Okay, I'd actually be paying more for the Inspiron due to the differences in discount, and I'd have a lower resolution screen, a slower hard drive, and a weaker CPU in exchange for shaving off a pound from the weight. That makes this decision easier I guess, unless I hosed up something? I'm going to think about this for the rest of the day but I might end up jumping on the Alienware 14 (my discount expires on the 15th, so I've got a whole extra day to shop around and gather opinions)

Actually, that Inspiron is cheaper on the main site, and with a $50 off coupon found on the site, you can get it for $899. That said... I think $112 for a better display, faster HDD, slightly better processor, and dedicated graphics is worth it.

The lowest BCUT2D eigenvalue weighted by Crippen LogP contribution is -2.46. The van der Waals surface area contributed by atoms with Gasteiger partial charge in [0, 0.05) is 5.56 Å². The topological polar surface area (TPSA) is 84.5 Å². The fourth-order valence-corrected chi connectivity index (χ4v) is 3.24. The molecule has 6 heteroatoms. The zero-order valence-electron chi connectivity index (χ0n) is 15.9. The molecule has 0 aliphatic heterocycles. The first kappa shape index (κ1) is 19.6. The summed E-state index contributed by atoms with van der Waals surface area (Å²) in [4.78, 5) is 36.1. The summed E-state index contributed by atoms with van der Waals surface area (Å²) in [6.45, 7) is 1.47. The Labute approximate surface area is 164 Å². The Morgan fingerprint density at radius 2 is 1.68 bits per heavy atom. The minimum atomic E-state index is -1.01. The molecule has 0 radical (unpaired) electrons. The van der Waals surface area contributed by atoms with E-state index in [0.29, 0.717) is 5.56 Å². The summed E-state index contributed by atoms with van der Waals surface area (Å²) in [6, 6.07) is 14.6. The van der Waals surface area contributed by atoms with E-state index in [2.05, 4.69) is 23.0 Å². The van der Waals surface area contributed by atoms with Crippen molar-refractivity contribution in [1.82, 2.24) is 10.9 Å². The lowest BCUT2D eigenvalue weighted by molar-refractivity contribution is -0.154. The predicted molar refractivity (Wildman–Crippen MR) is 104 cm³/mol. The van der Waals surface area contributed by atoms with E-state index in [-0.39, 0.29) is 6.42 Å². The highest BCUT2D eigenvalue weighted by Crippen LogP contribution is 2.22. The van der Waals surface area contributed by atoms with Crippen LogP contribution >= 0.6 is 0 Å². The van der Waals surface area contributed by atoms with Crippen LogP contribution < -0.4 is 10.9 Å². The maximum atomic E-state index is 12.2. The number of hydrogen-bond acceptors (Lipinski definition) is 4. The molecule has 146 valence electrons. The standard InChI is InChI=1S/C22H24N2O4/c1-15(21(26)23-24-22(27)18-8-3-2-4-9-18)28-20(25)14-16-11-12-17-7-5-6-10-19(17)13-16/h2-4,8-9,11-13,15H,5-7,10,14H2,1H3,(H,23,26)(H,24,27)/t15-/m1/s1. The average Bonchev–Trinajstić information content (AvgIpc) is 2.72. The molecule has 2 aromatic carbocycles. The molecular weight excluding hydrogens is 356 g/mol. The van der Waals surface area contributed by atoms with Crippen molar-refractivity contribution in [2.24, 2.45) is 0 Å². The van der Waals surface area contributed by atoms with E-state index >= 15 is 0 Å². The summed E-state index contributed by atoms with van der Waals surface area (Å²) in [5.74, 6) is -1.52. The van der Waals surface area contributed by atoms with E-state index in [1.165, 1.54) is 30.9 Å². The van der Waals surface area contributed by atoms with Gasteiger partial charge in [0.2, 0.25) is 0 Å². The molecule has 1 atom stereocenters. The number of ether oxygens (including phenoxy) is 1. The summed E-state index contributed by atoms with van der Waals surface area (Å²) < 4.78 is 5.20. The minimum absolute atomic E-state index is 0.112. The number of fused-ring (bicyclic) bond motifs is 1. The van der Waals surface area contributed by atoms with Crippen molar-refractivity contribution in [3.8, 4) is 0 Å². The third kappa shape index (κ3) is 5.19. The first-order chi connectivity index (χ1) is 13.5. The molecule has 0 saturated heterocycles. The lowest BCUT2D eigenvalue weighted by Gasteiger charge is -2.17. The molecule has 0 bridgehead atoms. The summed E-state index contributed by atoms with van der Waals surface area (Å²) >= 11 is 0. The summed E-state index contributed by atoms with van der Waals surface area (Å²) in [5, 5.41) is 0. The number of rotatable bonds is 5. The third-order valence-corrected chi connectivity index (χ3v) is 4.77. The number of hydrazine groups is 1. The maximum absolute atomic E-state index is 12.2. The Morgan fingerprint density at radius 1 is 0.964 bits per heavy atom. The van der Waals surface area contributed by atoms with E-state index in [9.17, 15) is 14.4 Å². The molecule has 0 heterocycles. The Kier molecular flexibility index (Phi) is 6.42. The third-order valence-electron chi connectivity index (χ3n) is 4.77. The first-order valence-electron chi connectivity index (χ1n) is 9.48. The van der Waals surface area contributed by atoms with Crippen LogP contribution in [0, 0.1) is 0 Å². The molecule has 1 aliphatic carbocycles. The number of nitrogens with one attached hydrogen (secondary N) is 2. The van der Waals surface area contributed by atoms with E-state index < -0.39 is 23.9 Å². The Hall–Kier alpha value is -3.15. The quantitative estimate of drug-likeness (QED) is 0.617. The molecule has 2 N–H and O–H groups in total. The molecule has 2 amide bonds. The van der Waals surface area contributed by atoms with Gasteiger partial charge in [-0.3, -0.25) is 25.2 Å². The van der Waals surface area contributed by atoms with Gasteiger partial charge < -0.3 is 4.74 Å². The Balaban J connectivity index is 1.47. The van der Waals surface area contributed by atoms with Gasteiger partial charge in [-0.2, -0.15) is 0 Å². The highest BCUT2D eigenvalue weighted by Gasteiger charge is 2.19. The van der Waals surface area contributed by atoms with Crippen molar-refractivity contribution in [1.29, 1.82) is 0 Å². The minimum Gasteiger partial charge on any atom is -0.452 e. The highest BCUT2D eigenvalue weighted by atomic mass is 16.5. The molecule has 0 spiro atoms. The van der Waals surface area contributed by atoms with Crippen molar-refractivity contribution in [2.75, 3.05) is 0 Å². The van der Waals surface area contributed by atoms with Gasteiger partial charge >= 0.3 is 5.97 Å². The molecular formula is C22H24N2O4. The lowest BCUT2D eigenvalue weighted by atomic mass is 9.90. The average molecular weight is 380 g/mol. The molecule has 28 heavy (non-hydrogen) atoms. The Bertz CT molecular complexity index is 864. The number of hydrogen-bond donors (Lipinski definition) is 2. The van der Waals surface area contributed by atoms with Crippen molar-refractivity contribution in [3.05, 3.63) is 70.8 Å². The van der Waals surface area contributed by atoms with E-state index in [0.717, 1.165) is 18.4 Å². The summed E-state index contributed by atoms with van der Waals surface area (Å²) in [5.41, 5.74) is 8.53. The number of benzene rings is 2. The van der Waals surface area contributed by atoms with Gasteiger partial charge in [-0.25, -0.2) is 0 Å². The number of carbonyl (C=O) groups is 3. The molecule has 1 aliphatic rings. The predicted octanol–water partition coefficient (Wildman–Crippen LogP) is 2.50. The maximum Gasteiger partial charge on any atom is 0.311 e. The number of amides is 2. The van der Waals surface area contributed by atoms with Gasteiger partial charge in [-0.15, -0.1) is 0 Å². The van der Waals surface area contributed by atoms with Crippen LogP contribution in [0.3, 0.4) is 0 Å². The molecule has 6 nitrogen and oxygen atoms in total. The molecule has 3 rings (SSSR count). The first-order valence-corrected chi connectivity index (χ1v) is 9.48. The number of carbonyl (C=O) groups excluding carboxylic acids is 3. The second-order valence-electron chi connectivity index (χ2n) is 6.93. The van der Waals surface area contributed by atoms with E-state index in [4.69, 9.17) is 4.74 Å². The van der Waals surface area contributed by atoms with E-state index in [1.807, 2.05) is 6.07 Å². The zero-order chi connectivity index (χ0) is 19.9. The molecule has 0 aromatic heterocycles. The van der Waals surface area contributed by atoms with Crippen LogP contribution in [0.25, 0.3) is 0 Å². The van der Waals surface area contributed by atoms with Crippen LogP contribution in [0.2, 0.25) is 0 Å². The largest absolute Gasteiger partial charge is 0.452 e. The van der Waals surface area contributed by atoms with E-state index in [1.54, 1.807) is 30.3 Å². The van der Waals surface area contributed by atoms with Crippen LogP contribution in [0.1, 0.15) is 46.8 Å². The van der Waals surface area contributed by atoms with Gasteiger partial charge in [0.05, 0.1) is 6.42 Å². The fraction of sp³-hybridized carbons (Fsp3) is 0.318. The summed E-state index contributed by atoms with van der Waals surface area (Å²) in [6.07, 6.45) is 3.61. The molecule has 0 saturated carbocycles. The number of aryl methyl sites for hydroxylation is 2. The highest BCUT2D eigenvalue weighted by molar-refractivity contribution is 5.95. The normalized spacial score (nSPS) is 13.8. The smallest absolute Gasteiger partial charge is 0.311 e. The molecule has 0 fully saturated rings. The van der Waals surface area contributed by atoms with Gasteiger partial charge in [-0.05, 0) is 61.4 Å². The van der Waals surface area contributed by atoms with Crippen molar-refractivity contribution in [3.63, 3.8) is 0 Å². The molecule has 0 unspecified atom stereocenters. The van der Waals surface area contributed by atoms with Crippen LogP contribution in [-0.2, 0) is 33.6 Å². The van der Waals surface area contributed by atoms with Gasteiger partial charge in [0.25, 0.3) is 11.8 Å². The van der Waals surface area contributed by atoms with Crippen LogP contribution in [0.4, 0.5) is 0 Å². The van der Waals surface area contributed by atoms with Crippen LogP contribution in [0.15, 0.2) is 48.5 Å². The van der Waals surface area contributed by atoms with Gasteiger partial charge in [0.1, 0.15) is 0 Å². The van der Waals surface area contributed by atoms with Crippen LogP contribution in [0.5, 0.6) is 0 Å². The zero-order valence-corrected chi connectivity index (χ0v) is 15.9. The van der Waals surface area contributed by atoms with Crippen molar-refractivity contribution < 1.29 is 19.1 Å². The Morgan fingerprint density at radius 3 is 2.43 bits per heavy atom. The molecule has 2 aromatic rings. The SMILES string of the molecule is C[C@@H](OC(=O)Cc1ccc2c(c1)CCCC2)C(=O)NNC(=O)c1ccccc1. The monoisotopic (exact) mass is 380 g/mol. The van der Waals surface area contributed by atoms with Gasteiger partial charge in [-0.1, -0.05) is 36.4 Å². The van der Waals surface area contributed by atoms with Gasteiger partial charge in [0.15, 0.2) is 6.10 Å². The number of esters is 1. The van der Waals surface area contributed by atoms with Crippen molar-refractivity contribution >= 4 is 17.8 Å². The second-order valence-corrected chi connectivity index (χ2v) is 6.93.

Speaking of... it seems like we all overlooked the simple answer to his earlier concern about Haswell's improved battery life being negated by the dedicated graphics card. We went back and forth about if NVIDIA could be disabled (likely not) and so on... but..

QuarkJets, do you know what Optimus is? In case not, let me explain. Typically, with a dedicated graphics card, the laptop only uses that card, and not the integrated Intel acceleration. Then NVIDIA developed Optimus Technology, which not only allows the system to make use of both the NVIDIA and Intel hardwares, but it dynamically switches between the two. When you're doing most tasks on the system, it'll just use the Intel acceleration, which is beneficial because of the lesser battery drain. NVIDIA isn't used until it is called for, when a program like a video game, or CAD software, or whatever, is launched. The Optimus kicks in, switches from Intel to NVIDIA, and you're now getting the full graphics power.